3. David Loewenstein's "Digger writing and rural dissent in the English revolution: representing England as a common treasury" follows, illustrating a fusion of writing and social concerns in the short-lived efforts by Gerrard Winstanley and his supporters to survive through communal living (1649-1650) on common land at Walton-on-Thames and, after harassment and destruction of their dwellings, at Cobham. The attempts by the Diggers were a clear challenge to the Commonwealth regime, which was instrumental in their suppression. The writings of Winstanley, et al. (e.g., The True Levellers Standard Advanced [1649] and A New-Yeers Gift Sent to the Parliament and Armie [1650]), protesting against governmental oppression, figure conspicuously and properly in the discussion, as does Winstanley's rather free reading of Biblical text in justifying his essentially communistic agrarian/social views. Robert Markley's "'Gulfs, Deserts, Precipices, Stone': Marvell's 'Upon Appleton House' and the contradictions of 'nature'" offers not only a reflective consideration of Marvell's poem, pointing out its essential concerns with the environment and the problem of timber shortages, but also a look at the history of the estate of Nunappleton, which was finally sold (in 1710, by the fifth Lord Fairfax's widow) to pay off debts: that event in itself is an indication of changing aristocratic fortunes and, hence, control of space, for as Markley notes (102), the purchaser was a Leeds alderman, William Milner. New money -- not for the first time -- would secure establishment and blur aristocratic/country/civic boundaries. Along the way Markley's observations about the increases in population and prices of commodities and the savage felling of trees to meet the demand for timber (with a consequent need for replanting and silviculture) are particularly telling in the present age. The reading of Marvell's poem within the socio-economic context is useful, and while art needs to stand on its own (as is frequently argued), to see it devoid of the context which it both draws upon and informs is often to miss the critical bus.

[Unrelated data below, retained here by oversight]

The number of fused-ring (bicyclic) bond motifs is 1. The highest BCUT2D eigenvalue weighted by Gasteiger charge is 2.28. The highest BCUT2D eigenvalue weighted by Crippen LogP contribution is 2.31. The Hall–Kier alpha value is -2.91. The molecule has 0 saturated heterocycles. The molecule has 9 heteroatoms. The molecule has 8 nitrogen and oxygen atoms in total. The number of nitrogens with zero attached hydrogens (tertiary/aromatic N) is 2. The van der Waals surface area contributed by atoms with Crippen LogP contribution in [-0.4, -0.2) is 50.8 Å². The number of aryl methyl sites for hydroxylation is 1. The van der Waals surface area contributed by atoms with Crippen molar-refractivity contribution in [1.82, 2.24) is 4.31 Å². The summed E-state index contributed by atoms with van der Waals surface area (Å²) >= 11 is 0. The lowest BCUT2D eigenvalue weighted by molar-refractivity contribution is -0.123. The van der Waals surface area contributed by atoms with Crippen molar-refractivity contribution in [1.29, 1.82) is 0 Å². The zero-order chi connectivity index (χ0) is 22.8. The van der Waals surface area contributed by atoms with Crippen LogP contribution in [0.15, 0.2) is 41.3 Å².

4. The volume moves to a somewhat consistently later period with Nigel Smith's "Enthusiasm and Enlightenment: of food, filth, and slavery," advancing the notion that the enlightenment was not incompatible with enthusiasm. (Would some thought about Voltaire's article in the Dictionnaire philosophique not have been helpful here?) Smith's focus is on the militant, radical vegetarian Thomas Tryon (1634-1704) who, eschewing both meat and sugar, produces in his writings what Smith terms "… the elaboration of a radical Puritan agenda" (115) -- Tryon's experiences in Barbados also raise questions regarding slavery, brutality, the diet of menials, and so forth. This essay is followed by Eliga Gould's "'What is the country?': patriotism and the language of popularity during the English militia reform of 1757," which explores William Pitt's clumsy attempt to reconstruct the territorial element of the British army just before the onset of the Seven Years War: patriotic inclinations invoked to support national service (on the basis of a ballot) were hardly inclined to gain favour and, though the need for additional forces was obvious and acute, fell on somewhat hostile ears with often violent results. Country spirit was not easily yoked to a metropolitan political agenda even, one might say, by the ears. Richard Quaintance in "Who's making the scene? Real people in eighteenth-century topographical prints" examines the representation of country estates/scenes, particularly in terms of the work and influence of Jacques Rigaud. The depictions of Stowe Park as designed by Charles Bridegeman are central examples here, offering interesting commentaries not only on architecture and landscape design but also on the nature of illustrative prospects, the positioning of identifiable figures within the engravings, and the invitation to the affluent in society to expand their own space by visiting estates which, despite new money, they could not venture to purchase: herein is a phase of the growth of guides and tour-books suggesting a growing mobility and curiosity among the well-to-do. (Jane Austen's later portrayal in Pride and Prejudice of the Lucas family, with its civic derivation in commerce, and Elizabeth Bennet's visit to Darcy's Pemberley come easily to mind.) Quaintance's references to Pope's Moral Essays are entirely to the point. Other country and even civic locations also prompt comment, for instance, Thomas Pelham-Holles, Duke of Newcastle's Claremont (with work by Vanbrugh) and John Donowell's illustration of the Grand Walk in Marylebone Gardens.